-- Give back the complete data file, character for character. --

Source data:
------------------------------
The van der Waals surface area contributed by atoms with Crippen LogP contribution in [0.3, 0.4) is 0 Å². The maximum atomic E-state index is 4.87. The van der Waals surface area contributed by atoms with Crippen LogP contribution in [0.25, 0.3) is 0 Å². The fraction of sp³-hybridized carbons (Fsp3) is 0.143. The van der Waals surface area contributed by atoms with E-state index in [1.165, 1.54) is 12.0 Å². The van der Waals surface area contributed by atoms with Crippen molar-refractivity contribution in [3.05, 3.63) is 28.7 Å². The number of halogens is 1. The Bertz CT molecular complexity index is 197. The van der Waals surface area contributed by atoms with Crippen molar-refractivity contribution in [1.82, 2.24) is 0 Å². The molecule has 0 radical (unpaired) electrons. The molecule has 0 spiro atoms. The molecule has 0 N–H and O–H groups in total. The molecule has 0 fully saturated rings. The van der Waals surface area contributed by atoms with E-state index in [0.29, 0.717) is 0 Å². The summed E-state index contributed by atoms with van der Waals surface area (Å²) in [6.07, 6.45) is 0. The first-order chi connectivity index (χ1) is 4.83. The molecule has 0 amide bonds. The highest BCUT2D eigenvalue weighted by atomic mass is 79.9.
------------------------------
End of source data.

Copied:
The van der Waals surface area contributed by atoms with Crippen LogP contribution in [0.3, 0.4) is 0 Å². The maximum atomic E-state index is 4.87. The van der Waals surface area contributed by atoms with Crippen LogP contribution in [0.25, 0.3) is 0 Å². The fraction of sp³-hybridized carbons (Fsp3) is 0.143. The van der Waals surface area contributed by atoms with E-state index in [1.165, 1.54) is 12.0 Å². The van der Waals surface area contributed by atoms with Crippen molar-refractivity contribution in [3.05, 3.63) is 28.7 Å². The number of halogens is 1. The Bertz CT molecular complexity index is 197. The van der Waals surface area contributed by atoms with Crippen molar-refractivity contribution in [1.82, 2.24) is 0 Å². The molecule has 0 radical (unpaired) electrons. The molecule has 0 spiro atoms. The molecule has 0 N–H and O–H groups in total. The molecule has 0 fully saturated rings. The van der Waals surface area contributed by atoms with E-state index in [0.29, 0.717) is 0 Å². The summed E-state index contributed by atoms with van der Waals surface area (Å²) in [6.07, 6.45) is 0. The first-order chi connectivity index (χ1) is 4.83. The molecule has 0 amide bonds. The highest BCUT2D eigenvalue weighted by atomic mass is 79.9.